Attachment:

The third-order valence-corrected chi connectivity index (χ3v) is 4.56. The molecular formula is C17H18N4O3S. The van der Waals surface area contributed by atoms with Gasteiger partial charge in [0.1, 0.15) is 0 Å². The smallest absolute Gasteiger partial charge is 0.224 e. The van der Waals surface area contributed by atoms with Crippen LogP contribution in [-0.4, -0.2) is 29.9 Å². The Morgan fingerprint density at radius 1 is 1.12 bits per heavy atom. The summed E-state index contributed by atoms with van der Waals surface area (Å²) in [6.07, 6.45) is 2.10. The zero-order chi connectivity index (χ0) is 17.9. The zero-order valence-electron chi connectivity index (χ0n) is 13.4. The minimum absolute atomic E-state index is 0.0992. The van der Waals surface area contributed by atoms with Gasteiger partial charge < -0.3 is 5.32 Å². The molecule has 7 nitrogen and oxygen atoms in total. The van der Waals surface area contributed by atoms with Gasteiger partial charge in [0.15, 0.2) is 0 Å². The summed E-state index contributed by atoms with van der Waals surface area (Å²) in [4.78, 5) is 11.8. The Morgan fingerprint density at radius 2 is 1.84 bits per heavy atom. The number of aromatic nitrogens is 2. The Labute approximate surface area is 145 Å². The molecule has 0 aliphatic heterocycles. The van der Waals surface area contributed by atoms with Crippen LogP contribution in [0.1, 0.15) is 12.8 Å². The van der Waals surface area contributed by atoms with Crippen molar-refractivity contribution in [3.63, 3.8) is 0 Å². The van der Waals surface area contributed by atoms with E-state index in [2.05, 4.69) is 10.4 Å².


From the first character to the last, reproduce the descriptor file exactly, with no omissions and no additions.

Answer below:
The third-order valence-corrected chi connectivity index (χ3v) is 4.56. The molecular formula is C17H18N4O3S. The van der Waals surface area contributed by atoms with Gasteiger partial charge in [0.1, 0.15) is 0 Å². The smallest absolute Gasteiger partial charge is 0.224 e. The van der Waals surface area contributed by atoms with Crippen LogP contribution in [-0.4, -0.2) is 29.9 Å². The Morgan fingerprint density at radius 1 is 1.12 bits per heavy atom. The summed E-state index contributed by atoms with van der Waals surface area (Å²) in [6.07, 6.45) is 2.10. The zero-order chi connectivity index (χ0) is 17.9. The zero-order valence-electron chi connectivity index (χ0n) is 13.4. The minimum absolute atomic E-state index is 0.0992. The van der Waals surface area contributed by atoms with Gasteiger partial charge < -0.3 is 5.32 Å². The molecule has 7 nitrogen and oxygen atoms in total. The van der Waals surface area contributed by atoms with Gasteiger partial charge in [0.15, 0.2) is 0 Å². The summed E-state index contributed by atoms with van der Waals surface area (Å²) in [4.78, 5) is 11.8. The Morgan fingerprint density at radius 2 is 1.84 bits per heavy atom. The number of aromatic nitrogens is 2. The Labute approximate surface area is 145 Å². The molecule has 0 aliphatic heterocycles. The van der Waals surface area contributed by atoms with Crippen LogP contribution in [0.1, 0.15) is 12.8 Å². The van der Waals surface area contributed by atoms with Crippen molar-refractivity contribution in [3.63, 3.8) is 0 Å². The van der Waals surface area contributed by atoms with E-state index in [2.05, 4.69) is 10.4 Å².